In this article it later says:
"For example, in the work of Van Soest's group10 11 in which healthy
volunteers were fed controlled diets with the addition of cellulose from
either cabbage, bran, or
a purified cellulose (Solka Floc), average cellulose
digestibility was 74% on the control diet, 75% in the cabbage, about 53%
in the bran but only 25% from the Solka Floc."
This is to illustrate how naturaly sourced cellulose is way more digestable than a chemicaly isolated one. So the answer is that cellulose found in vegetables is 53%-75% broken down. The article also mentions that it seem to vary between people.
The Human digestion system is very much similar to this of primates. In fact, a noticable difference is that the human gut is actually relatively longer. Primates feed on huge amounts of cellulose. It seems obvious that it is energetically beneficial for them. An adult male gorilla will eat up to 30kg of plant matter a day!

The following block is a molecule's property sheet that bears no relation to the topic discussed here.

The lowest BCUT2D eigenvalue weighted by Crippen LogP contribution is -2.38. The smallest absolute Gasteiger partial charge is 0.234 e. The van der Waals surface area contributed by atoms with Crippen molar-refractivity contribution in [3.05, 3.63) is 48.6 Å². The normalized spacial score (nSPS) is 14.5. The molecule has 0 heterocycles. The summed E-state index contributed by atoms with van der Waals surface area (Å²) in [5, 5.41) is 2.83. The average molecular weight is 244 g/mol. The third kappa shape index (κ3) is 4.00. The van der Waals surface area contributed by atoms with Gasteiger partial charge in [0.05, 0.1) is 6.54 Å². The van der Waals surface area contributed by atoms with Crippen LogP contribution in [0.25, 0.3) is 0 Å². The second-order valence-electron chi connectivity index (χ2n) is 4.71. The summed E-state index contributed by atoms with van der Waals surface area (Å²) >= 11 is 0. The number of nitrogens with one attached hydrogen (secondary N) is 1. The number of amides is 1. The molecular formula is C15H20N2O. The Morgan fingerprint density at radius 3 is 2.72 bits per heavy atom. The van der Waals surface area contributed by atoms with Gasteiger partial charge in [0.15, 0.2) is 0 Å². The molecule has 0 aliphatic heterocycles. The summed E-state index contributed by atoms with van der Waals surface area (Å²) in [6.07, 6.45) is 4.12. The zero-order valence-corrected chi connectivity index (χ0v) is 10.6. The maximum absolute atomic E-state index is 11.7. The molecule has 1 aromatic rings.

So yes, without independetly breaking this stuff down, we seem to do fine with a little help from our friends. Their big contribution is not surprising considering the fact that more than 80% of the cells in the human body does not carry his genes (most commonly because it is bacteria, but sometimes because it is fungi). Methane btw, is just one of three common byproducts of the bacteria breaking cellulose down. That is why cattle growing has a severe adverse effect on atmospheric ch4 (extremely potent green house gass).
Animals can digest the cellulose. Most animals (incl. humans) cannot. The one who can are only thanks to this symbiotic relationship with a anaerobic bacteria that you describe. $\endgroup$